I’m an organizer for Socialist Alternative in New Haven, a city carrier assistant for the United States Postal Service (USPS), and a member of the National Association of Letter Carriers (NALC) Branch 19. You may have heard something about postal closures recently, with the effect of ending overnight first-class mail delivery to local destinations. As of mid-January, 82 mail processing plants began to close down, affecting approximately 15,000 postal workers’ jobs. USPS announced back in 2012 that they would be closing mail processing plants as part of an ongoing effort to cut costs. According to the Office of the Inspector General, the Postal Service consolidated 141 mail processing facilities in 2012 and 2013, resulting in a cost savings of approximately $865 million.

This is great for the organization’s bottom line, but we’ve got to ask where that money came from and why management is so desperate to save money at a time when the American economy is just coming back from a reeling recession. Government spending helps boost the economy, so why is top management implementing austerity measures?

As some of you may know, the U.S. Congress passed a bill that mandates the Postal Service to fund its retiree health benefits 75 years in advance, which is something that no business or government agency other than USPS is required to do. Without this mandate, USPS is actually extremely profitable. It could use profits to upgrade and repair facilities and equipment, boost workers’ pay and benefits, and freeze or reduce costs for customers. The organization also wouldn’t have to close any facilities and wouldn’t have to farm out services to corporations like Staples, which is a direct attack on the well-paying union jobs of my comrades in APWU, our clerks’ union.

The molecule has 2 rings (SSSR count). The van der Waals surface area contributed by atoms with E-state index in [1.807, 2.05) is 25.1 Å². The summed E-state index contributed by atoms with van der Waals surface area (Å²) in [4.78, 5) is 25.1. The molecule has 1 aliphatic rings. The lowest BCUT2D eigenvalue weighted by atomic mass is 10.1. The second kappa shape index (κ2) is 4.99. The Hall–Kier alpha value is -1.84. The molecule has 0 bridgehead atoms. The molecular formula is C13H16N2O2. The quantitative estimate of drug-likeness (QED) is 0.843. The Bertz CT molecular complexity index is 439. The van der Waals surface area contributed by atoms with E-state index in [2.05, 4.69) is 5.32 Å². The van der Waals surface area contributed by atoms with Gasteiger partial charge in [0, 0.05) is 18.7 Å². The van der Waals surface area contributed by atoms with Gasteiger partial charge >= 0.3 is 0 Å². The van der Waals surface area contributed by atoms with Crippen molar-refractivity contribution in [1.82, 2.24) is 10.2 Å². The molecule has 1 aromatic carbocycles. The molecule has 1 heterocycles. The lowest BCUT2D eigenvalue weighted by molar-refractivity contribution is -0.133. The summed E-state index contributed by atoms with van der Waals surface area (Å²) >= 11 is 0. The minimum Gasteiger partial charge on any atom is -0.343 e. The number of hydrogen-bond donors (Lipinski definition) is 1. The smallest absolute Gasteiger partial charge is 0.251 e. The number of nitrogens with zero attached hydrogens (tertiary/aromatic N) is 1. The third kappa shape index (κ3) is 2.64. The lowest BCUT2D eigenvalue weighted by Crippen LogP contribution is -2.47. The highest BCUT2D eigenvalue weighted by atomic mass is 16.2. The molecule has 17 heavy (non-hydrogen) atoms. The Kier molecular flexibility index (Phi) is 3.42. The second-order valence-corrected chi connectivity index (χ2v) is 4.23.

The Postal Service management has cut 212,000 jobs since 2006, and enough is enough. The attacks on the livelihood of working people have got to stop. The four postal unions – APWU, NALC, NPMHU, and NRLCA – are strong, but they could be much stronger as part of a united workers’ organization. We’ve got to mobilize working-class people against these assaults on basic services like the post office as part of a more general fight against austerity policies. Such a fight will contribute to laying the foundation for our own political party that fights for our interests.

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